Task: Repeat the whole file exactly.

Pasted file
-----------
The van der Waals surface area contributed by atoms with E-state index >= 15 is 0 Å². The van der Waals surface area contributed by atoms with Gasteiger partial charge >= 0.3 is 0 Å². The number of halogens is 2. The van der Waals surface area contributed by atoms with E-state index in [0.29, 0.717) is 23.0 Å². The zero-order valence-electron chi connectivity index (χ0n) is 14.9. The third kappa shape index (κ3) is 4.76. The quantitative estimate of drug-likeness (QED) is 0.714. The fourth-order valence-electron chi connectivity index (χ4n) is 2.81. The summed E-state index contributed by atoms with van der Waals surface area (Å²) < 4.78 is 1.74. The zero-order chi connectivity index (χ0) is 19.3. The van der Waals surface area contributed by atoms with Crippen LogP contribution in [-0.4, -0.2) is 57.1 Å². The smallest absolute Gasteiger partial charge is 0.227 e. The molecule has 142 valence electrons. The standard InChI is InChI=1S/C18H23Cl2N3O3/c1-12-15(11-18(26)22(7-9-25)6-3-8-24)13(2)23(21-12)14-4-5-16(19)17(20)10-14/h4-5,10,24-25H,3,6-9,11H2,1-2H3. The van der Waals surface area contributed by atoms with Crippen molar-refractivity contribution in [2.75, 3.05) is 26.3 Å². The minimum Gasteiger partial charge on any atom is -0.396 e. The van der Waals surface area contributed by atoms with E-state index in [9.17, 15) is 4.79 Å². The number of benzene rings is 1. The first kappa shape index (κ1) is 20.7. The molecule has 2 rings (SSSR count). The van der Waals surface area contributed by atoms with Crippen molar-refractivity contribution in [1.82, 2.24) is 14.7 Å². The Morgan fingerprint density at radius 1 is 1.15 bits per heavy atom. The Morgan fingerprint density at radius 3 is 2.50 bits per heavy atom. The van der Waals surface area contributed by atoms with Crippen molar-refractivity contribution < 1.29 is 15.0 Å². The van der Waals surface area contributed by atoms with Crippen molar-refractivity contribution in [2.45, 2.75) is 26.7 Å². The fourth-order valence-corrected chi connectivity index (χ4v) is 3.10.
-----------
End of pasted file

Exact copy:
The van der Waals surface area contributed by atoms with E-state index >= 15 is 0 Å². The van der Waals surface area contributed by atoms with Gasteiger partial charge >= 0.3 is 0 Å². The number of halogens is 2. The van der Waals surface area contributed by atoms with E-state index in [0.29, 0.717) is 23.0 Å². The zero-order valence-electron chi connectivity index (χ0n) is 14.9. The third kappa shape index (κ3) is 4.76. The quantitative estimate of drug-likeness (QED) is 0.714. The fourth-order valence-electron chi connectivity index (χ4n) is 2.81. The summed E-state index contributed by atoms with van der Waals surface area (Å²) < 4.78 is 1.74. The zero-order chi connectivity index (χ0) is 19.3. The van der Waals surface area contributed by atoms with Crippen LogP contribution in [-0.4, -0.2) is 57.1 Å². The smallest absolute Gasteiger partial charge is 0.227 e. The molecule has 142 valence electrons. The standard InChI is InChI=1S/C18H23Cl2N3O3/c1-12-15(11-18(26)22(7-9-25)6-3-8-24)13(2)23(21-12)14-4-5-16(19)17(20)10-14/h4-5,10,24-25H,3,6-9,11H2,1-2H3. The van der Waals surface area contributed by atoms with Crippen molar-refractivity contribution in [2.75, 3.05) is 26.3 Å². The minimum Gasteiger partial charge on any atom is -0.396 e. The van der Waals surface area contributed by atoms with E-state index in [9.17, 15) is 4.79 Å². The number of benzene rings is 1. The first kappa shape index (κ1) is 20.7. The molecule has 2 rings (SSSR count). The van der Waals surface area contributed by atoms with Crippen molar-refractivity contribution in [1.82, 2.24) is 14.7 Å². The Morgan fingerprint density at radius 1 is 1.15 bits per heavy atom. The Morgan fingerprint density at radius 3 is 2.50 bits per heavy atom. The van der Waals surface area contributed by atoms with Crippen molar-refractivity contribution < 1.29 is 15.0 Å². The van der Waals surface area contributed by atoms with Crippen molar-refractivity contribution in [2.45, 2.75) is 26.7 Å². The fourth-order valence-corrected chi connectivity index (χ4v) is 3.10.